Marriage is Anything but Everything–Addressing the Argument of Separate but Equal
What About Separate but Equal?
One of the most prevalent arguments I have seen in recent weeks against Question 1 in Maine is that the proposition is wrong because it would bar a whole group of people from marrying. They argue that partner laws and civil union laws partially correct that situation but don’t go far enough. They claim that “separate but equal”, even with the most liberal of laws, isn’t enough. They argue that being able to “marry who you love” is a fundamental right, and the “separate but equal” treatment fundamentally violates that right.
This argument not only mischaracterizes the issue, but does so in a way that is calculated to put supporters of traditional marriage on the defensive. The right to marry has never been an unfettered right. Even today, we maintain important restrictions on the right of individuals to marry. (For example, not permitting marriage between close relatives or prohibiting someone from being married to two people at the same time).
There is nothing in the text of state constitutions or even the United States’ Constitution, that explicitly provides that same sex marriage is a “fundamental right.” Nor is there anything in our nation’s history or traditions that establish same sex marriage as a “fundamental right.” Only a handful of states even allow same sex marriage and all of them only recently “discovered” this right.
While, as a society, we may want to add individual rights, those rights are not necessarily “fundamental rights” and, in a democracy, weighty decisions such as creating new rights should be decided by a vote of the people—not judges.
The “separate but equal” argument is also misleading because marriage between a man and a woman does not treat people separately. If Question 1 passes, no one will be prevented from marrying. Individuals in Maine will be free to marry so long as they marry someone of the opposite gender and so long as the marriage does not violate other long-standing regulations governing marriage in Maine.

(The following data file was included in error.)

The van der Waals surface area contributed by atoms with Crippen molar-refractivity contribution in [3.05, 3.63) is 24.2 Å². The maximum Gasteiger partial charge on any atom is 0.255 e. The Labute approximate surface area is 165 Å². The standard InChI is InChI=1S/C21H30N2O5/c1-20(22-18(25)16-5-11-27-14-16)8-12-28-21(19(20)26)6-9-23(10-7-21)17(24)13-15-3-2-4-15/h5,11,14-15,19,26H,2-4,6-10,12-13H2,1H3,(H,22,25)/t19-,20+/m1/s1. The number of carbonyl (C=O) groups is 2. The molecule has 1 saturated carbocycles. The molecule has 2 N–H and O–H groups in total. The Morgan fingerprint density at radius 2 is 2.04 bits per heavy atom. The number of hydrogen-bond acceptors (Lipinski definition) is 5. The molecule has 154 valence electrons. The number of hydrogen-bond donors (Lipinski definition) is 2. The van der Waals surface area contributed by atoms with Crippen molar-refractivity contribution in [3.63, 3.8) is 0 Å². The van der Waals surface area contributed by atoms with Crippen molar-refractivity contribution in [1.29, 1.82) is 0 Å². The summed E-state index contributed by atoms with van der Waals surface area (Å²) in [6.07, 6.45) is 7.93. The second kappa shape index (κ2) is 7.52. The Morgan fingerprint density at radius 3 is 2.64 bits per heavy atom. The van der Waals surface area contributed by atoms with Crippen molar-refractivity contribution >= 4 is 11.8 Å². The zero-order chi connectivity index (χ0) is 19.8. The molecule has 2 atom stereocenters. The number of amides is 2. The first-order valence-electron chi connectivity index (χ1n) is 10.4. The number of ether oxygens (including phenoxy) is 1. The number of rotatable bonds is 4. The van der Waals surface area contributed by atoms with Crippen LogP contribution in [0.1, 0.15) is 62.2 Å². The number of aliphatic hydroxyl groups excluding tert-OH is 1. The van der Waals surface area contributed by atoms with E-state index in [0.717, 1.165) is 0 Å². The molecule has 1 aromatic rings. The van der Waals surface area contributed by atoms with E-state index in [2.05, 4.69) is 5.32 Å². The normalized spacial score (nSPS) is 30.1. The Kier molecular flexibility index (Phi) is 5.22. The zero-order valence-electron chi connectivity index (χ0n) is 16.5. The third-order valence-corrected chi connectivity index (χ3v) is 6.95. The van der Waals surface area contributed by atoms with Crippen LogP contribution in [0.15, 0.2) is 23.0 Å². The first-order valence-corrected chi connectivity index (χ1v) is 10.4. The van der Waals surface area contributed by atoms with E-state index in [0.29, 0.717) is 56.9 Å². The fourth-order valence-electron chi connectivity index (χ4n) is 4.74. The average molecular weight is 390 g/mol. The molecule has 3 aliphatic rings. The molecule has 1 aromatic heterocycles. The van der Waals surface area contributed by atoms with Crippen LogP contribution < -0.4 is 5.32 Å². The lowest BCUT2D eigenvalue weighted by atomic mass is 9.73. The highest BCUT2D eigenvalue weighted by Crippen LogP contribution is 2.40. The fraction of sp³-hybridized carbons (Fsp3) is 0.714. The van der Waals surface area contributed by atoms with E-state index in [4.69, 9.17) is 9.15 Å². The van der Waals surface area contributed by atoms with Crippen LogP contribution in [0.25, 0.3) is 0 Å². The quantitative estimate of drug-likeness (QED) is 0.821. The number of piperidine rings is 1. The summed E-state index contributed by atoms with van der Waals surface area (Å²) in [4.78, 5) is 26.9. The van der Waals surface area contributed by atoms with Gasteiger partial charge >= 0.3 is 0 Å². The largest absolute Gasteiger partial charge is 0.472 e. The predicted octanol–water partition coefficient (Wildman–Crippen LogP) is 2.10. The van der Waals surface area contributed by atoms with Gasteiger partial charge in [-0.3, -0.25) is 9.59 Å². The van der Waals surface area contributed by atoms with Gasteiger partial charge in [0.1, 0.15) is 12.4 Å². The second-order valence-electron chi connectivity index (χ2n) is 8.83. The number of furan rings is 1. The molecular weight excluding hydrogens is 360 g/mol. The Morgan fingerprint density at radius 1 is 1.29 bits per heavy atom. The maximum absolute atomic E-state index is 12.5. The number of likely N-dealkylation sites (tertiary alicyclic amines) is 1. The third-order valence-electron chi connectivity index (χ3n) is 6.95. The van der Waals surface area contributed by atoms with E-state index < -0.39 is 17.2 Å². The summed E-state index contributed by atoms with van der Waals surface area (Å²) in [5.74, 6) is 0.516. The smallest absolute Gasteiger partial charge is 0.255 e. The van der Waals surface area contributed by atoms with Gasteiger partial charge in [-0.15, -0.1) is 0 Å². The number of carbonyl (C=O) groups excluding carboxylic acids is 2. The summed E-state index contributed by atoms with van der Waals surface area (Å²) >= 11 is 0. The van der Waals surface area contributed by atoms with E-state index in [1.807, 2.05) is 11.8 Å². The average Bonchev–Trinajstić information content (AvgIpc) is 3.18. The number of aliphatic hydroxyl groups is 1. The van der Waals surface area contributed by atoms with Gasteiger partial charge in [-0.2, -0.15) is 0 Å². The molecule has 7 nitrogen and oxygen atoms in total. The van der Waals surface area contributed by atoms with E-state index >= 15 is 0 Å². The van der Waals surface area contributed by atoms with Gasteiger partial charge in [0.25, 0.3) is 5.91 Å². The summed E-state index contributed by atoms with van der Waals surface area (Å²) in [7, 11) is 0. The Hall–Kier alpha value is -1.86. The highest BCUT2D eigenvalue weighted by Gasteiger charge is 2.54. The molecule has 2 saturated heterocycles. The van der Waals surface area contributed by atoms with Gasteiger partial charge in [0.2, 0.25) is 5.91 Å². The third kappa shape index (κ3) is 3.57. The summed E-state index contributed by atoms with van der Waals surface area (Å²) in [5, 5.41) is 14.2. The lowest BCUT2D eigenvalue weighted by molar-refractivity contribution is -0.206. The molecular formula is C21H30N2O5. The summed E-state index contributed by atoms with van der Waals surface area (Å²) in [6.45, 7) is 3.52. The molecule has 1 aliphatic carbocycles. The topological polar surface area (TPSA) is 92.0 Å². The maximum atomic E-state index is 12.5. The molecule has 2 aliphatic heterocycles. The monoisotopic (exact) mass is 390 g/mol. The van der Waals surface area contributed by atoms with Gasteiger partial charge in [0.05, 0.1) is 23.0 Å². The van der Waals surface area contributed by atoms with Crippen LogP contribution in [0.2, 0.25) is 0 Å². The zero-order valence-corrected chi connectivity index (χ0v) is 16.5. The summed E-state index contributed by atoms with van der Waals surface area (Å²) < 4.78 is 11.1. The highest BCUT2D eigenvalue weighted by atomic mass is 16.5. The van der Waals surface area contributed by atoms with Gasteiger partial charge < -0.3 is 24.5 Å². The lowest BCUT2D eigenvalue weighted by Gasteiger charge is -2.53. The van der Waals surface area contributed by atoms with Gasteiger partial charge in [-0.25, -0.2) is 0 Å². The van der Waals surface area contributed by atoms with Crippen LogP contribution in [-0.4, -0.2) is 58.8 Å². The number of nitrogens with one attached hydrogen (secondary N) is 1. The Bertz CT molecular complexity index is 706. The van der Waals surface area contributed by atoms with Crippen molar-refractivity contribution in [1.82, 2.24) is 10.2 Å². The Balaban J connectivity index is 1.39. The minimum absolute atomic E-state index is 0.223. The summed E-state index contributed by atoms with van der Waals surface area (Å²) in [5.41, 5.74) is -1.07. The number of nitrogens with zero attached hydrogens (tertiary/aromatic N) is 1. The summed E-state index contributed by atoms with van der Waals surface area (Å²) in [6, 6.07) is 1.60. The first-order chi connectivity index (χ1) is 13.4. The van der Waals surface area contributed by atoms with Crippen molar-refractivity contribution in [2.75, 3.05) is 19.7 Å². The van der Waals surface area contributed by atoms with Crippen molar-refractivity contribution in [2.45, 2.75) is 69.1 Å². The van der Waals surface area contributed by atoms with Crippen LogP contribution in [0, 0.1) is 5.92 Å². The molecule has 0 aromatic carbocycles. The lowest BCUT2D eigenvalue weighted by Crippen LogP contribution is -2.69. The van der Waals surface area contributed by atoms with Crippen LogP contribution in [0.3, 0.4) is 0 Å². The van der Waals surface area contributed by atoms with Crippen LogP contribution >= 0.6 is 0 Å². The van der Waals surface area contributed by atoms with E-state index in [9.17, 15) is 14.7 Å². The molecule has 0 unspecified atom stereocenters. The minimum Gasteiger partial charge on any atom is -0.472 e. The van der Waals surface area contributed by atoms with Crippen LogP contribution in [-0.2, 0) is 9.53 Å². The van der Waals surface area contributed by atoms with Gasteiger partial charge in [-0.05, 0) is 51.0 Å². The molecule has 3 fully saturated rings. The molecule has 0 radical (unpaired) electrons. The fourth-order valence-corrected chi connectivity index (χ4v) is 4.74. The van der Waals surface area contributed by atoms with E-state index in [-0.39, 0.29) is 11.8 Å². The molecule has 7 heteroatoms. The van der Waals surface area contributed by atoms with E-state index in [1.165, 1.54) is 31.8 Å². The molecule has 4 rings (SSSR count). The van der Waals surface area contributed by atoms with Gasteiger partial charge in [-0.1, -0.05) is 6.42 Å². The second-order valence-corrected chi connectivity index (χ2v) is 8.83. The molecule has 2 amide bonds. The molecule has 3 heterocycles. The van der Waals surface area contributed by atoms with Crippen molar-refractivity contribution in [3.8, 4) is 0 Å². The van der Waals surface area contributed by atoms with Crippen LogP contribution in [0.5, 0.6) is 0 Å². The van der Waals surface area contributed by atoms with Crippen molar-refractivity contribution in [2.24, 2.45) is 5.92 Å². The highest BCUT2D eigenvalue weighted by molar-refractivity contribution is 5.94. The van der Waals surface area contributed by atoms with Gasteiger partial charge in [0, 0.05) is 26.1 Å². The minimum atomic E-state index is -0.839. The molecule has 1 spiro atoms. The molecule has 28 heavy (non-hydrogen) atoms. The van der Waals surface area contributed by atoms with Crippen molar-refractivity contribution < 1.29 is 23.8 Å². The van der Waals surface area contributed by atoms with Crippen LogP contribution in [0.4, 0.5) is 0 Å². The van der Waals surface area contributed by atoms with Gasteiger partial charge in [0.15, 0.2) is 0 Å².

Those who persist in arguing for the “fundamental right” to “marry who you love” face an additional hurdle. If everyone has the right to marry who you love, why wouldn’t three women who love each other be allowed to marry? What about polygamous marriage? Shouldn’t consenting adults in these types of relationships have the right to marry?
If same sex marriage is permissible because an individual has the right to marry whomever he or she loves, the only intellectually honest reason for prohibiting these types of extreme alternative marriages is that they are not socially acceptable. But once you accept that society has a right to limit some marriage relationships , you recognize society’s right to also define marriage in a way that benefits society as a whole.
And that really is the crux of the whole argument. Marriage can have limits. Marriage MUST have limits, or it will cease to be anything but everything.
(hattip pomegranate apple blog)